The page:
The media, anti-Social Security/Medicare groups, and others have repeatedly used scare tactics associating rising healthcare costs ultimately to an aging baby boomer population leading to the demise of the US as both programs together become more burdensome and in need of offsetting benefit cuts. In no way will an aging baby boomer population negate the several decades of SS Trust Fund today or tomorrow as much as the AEI, Peterson, Heritage, Cato, Concord, etc. wish such to happen and neither will a population of retirees negate productivity gains which offset worker to retiree ratios. As long as Labor receives the benefit of those productivity gains in fair proportion to that allocated to capital in the form of higher wages which Labor hasn’t since the eighties; the ratio is adequate and only minor adjustments to SS Payroll Withholding are needed to balance payouts to revenues for SS to make up for the ~2% overall difference. Medicare will need small increases to its taxes to stabilize its Fund. What the media has not targeted is the reason for rising healthcare costs which directly impacts Medicare.

Asenescent citizenry is playing only a minor role in the ongoing climb in the nation’s health care bill—from $585 billion (the sum we laid out in 1990) to over $14 trillion (the amount we are projected to spend in 2030, assuming we continue in our profligate ways)” Uwe Reinhardt 2008 World Healthcare Conference, “Getting Better Value from Medicare.” Indeed, of the projected $14 trillion healthcare costs in 2030, $728 billion can be attributed to age and gender. So what are the cause(s) of rising healthcare cost?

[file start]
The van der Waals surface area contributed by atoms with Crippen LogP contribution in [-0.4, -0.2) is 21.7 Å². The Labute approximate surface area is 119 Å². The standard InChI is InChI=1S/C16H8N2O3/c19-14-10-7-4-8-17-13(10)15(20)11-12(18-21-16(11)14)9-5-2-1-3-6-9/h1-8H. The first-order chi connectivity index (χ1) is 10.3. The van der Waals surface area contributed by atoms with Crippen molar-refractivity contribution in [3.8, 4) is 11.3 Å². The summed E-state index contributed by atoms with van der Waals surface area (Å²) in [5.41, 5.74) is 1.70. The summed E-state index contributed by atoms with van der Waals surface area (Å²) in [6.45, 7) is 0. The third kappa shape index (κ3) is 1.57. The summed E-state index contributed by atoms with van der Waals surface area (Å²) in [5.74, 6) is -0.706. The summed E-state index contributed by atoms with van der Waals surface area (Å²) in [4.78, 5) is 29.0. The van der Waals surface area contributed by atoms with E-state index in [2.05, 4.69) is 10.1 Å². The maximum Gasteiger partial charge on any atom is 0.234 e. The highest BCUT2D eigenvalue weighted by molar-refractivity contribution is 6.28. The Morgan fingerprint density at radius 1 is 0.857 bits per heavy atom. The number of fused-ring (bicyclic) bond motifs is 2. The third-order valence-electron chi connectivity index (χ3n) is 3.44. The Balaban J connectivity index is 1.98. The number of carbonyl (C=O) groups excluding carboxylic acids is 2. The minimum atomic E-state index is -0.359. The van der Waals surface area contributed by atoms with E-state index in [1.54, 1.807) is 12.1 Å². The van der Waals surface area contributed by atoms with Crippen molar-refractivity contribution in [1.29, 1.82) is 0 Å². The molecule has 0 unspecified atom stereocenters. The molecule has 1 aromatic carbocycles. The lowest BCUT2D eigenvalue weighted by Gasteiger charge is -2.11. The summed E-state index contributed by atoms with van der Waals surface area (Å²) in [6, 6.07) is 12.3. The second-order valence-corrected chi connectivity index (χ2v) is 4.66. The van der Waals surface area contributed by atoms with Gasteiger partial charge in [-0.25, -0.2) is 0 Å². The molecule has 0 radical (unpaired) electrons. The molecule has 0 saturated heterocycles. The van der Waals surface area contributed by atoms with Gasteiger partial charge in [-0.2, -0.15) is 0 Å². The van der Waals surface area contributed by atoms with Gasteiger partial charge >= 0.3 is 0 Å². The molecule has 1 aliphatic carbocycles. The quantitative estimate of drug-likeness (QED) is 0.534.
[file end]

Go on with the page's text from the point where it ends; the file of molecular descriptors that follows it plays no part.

The healthcare industry will continue developing new stuff for every age group,’ Reinhardt explains. ‘Will that ‘new stuff’—in the form of new drugs, devices, tests, and procedures—be worth it? Some of it will be and some of it will not.’

The US has the only global healthcare program unregulated and managed for the highest return possible in profits. Innovation of products, medicines, and procedures having a low benefit and return as compared to cost has been the #1 culprit for rising healthcare cost. In a 2006 Health Affairs study, spending on new heart disease technology increased while survival rate remained flat. It appears to be the same for the “me-too” drugs which mimic older technology with little or no increase in results and having a higher cost and subsequent price. New and improved in medicine is not delivering what it being advertised to do. 1 of 3 healthcare dollars is spent on ineffective procedures, unnecessary hospitalizations, and over priced drugs and devices no better than the predecessors with little or no improvements in outcomes

Rather than target Social Security, Medicare, baby boomers, and the elderly as the issues, perhaps it is time to get to the root causes of healthcare costs.

Comments (56) | |


I have reported on this in previous years, but in the first quarter the increase in the not seasonally adjusted (NSA) core CPI was the smallest increase since the early 1960s. Moreover, the 2010 increase was only 0.5%, or less than half the average increase of 1.2% from 2000 to 2009.